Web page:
[plt-scheme] Re: User data structures and equality
On 4/10/07, Noel Welsh <noelwelsh at yahoo.com> wrote:
> I must be missing something. If D is finite you can assign a unique integer to each element in D, and that's your hash (or your vector index). If you know the structure of D (and presumably you do, as you know equality) can also assign unique integers. Consider a data type like:
>
> number-list := null | cons number list
>
> assign 0 = null, 1 = cons
>
> Then (cons 1 (cons 2 null)) = 11120
> (cons 2 null) = 120
> etc. These are unique. If the elements of the list weren't numbers you'd have to do a bit more work, but can still generate unique numbers.
>
> Anyway, that's what comes to mind. Hope it's useful.
>
Hello Noel,
Well, it is not that simple. I don't know the kind of structure I
have. The user gives me a list of structure instances and a procedure
which receives 2 instances and returns a boolean indicating their
equality. Now, I need to assign them an integer. That's easy, it can
be their position on the list. Then I transform the list into a
vector. Given a number I can easily fetch the instance but given an
instance, for me to return its number, I have to go through the vector
until I find it (using the equality procedure) and then I return the
index of the vector. That's the best I can do now. Unfortunately, I
cannot use your scheme since the structure given to me might be as
simple as a list or as complex as hash-tables, class instances, etc. I
have no idea.
If you can think of something, it would be great.
Cheers,
Paulo Matos
> N.
>
>
> ----- Original Message ----
> From: Paulo J. Matos <pocm at soton.ac.uk>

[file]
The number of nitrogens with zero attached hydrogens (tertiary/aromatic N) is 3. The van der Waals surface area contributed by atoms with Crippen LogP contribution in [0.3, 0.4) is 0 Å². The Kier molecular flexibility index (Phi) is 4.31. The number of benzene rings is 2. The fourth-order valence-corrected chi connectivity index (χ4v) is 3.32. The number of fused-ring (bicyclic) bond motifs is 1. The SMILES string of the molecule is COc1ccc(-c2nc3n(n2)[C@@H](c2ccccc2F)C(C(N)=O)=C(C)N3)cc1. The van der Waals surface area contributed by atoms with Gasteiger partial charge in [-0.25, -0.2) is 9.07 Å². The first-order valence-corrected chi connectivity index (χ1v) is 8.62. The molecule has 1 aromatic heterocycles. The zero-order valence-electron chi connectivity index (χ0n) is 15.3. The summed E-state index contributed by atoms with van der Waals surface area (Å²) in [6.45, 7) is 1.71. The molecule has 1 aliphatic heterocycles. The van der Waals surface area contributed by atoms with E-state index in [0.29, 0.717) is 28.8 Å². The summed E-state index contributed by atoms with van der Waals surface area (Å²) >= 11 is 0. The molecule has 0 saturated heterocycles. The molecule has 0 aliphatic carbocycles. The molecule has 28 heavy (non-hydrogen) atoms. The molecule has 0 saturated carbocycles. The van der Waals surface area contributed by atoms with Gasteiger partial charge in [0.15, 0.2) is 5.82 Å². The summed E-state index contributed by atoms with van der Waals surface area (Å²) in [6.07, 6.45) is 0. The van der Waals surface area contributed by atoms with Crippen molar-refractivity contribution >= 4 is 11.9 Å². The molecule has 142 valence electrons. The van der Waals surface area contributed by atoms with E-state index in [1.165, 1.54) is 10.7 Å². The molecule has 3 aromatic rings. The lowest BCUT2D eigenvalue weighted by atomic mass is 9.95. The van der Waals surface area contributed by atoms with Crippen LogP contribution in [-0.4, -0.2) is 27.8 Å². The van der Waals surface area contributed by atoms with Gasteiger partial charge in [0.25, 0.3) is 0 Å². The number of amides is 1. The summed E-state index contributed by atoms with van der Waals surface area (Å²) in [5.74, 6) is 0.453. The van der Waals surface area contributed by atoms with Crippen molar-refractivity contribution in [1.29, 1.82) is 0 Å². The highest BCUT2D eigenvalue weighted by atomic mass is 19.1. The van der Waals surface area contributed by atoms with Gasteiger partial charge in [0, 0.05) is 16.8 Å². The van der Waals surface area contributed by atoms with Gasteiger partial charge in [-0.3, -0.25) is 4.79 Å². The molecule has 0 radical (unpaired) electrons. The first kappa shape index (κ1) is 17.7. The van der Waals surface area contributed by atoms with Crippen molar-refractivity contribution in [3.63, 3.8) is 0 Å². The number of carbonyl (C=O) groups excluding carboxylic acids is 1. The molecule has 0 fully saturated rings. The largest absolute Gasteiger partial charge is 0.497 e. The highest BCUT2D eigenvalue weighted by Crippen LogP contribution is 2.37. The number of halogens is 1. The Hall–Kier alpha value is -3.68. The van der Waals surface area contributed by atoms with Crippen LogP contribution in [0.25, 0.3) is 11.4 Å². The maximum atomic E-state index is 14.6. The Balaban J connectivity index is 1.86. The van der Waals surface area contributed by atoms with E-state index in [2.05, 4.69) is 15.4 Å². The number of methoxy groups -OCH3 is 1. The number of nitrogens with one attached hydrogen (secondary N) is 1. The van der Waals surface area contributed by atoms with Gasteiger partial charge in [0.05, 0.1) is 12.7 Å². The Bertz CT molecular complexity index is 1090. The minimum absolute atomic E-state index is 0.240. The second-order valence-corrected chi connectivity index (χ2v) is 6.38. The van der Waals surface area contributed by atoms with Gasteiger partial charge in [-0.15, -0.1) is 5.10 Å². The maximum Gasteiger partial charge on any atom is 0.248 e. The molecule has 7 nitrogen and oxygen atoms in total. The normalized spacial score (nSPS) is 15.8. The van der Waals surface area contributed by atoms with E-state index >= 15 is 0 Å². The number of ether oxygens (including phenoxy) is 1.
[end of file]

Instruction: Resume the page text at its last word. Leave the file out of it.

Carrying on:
> To: PLT-list Mailing <plt-scheme at list.cs.brown.edu>
> Sent: Tuesday, April 10, 2007 9:26:12 PM
> Subject: [plt-scheme] Re: User data structures and equality
>
> On 4/10/07, Paulo J. Matos <pocm at soton.ac.uk> wrote:
> > Hello all,
> >
> > I want to define a bijective function f: D -> N, where D is a finite
> > collection of user data structures which have a known equality
> > procedure that given two elements of D know if they are equal or not.
> > Implementing this with alists is trivial, however, computing f and
> > f^-1 is done in linear time. The 'good' way would be hash-tables but I
> > can't since I have no hash-function for the data structures, only the
> > equality procedure [there is no obvious ordering between the user
> > structures since I don't really know what they are].
> >
>
> Agrh, I always forget something... Another way (better) would be to
> use a simple vector. Computing f^-1 is constant, f is linear but I'm
> still hoping for a better solution.
>
> > Any suggestions?
> >
> > Cheers,
> > --
> > Paulo Jorge Matos - pocm at soton.ac.uk
> > http://www.personal.soton.ac.uk/pocm
> > PhD Student @ ECS
> > University of Southampton, UK
> >
>
>
>
>
>
>
> ____________________________________________________________________________________
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>
>
--
Paulo Jorge Matos - pocm at soton.ac.uk
http://www.personal.soton.ac.uk/pocm
PhD Student @ ECS
University of Southampton, UK